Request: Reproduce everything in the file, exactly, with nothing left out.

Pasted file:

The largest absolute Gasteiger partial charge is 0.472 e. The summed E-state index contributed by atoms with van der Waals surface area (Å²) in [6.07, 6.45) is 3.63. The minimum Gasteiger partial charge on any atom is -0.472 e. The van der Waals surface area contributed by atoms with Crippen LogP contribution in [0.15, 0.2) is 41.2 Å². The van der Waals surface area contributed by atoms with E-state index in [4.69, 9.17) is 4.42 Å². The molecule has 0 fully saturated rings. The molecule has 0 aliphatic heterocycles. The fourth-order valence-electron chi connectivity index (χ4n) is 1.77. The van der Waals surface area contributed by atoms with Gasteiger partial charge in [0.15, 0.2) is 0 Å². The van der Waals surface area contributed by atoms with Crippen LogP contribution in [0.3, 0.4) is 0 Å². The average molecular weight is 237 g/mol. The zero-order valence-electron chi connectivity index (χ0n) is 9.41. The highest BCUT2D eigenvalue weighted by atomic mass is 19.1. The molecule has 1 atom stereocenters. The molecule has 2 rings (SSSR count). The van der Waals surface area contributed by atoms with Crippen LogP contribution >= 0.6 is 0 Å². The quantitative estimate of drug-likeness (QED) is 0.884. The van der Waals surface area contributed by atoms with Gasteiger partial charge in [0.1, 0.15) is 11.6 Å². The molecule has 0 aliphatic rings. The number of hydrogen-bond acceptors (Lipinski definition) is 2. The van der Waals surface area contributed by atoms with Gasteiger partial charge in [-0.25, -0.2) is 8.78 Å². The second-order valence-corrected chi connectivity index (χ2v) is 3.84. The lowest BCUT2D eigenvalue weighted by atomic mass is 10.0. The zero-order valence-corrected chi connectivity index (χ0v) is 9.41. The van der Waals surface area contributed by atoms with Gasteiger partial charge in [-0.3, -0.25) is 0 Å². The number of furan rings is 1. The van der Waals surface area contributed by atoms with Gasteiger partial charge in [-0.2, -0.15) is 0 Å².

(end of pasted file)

The largest absolute Gasteiger partial charge is 0.472 e. The summed E-state index contributed by atoms with van der Waals surface area (Å²) in [6.07, 6.45) is 3.63. The minimum Gasteiger partial charge on any atom is -0.472 e. The van der Waals surface area contributed by atoms with Crippen LogP contribution in [0.15, 0.2) is 41.2 Å². The van der Waals surface area contributed by atoms with E-state index in [4.69, 9.17) is 4.42 Å². The molecule has 0 fully saturated rings. The molecule has 0 aliphatic heterocycles. The fourth-order valence-electron chi connectivity index (χ4n) is 1.77. The van der Waals surface area contributed by atoms with Gasteiger partial charge in [0.15, 0.2) is 0 Å². The van der Waals surface area contributed by atoms with Crippen LogP contribution in [0.3, 0.4) is 0 Å². The average molecular weight is 237 g/mol. The zero-order valence-electron chi connectivity index (χ0n) is 9.41. The highest BCUT2D eigenvalue weighted by atomic mass is 19.1. The molecule has 1 atom stereocenters. The molecule has 2 rings (SSSR count). The van der Waals surface area contributed by atoms with Crippen LogP contribution >= 0.6 is 0 Å². The quantitative estimate of drug-likeness (QED) is 0.884. The van der Waals surface area contributed by atoms with Gasteiger partial charge in [0.1, 0.15) is 11.6 Å². The molecule has 0 aliphatic rings. The number of hydrogen-bond acceptors (Lipinski definition) is 2. The van der Waals surface area contributed by atoms with Gasteiger partial charge in [-0.25, -0.2) is 8.78 Å². The second-order valence-corrected chi connectivity index (χ2v) is 3.84. The lowest BCUT2D eigenvalue weighted by atomic mass is 10.0. The zero-order valence-corrected chi connectivity index (χ0v) is 9.41. The van der Waals surface area contributed by atoms with Gasteiger partial charge in [-0.3, -0.25) is 0 Å². The number of furan rings is 1. The van der Waals surface area contributed by atoms with Gasteiger partial charge in [-0.2, -0.15) is 0 Å².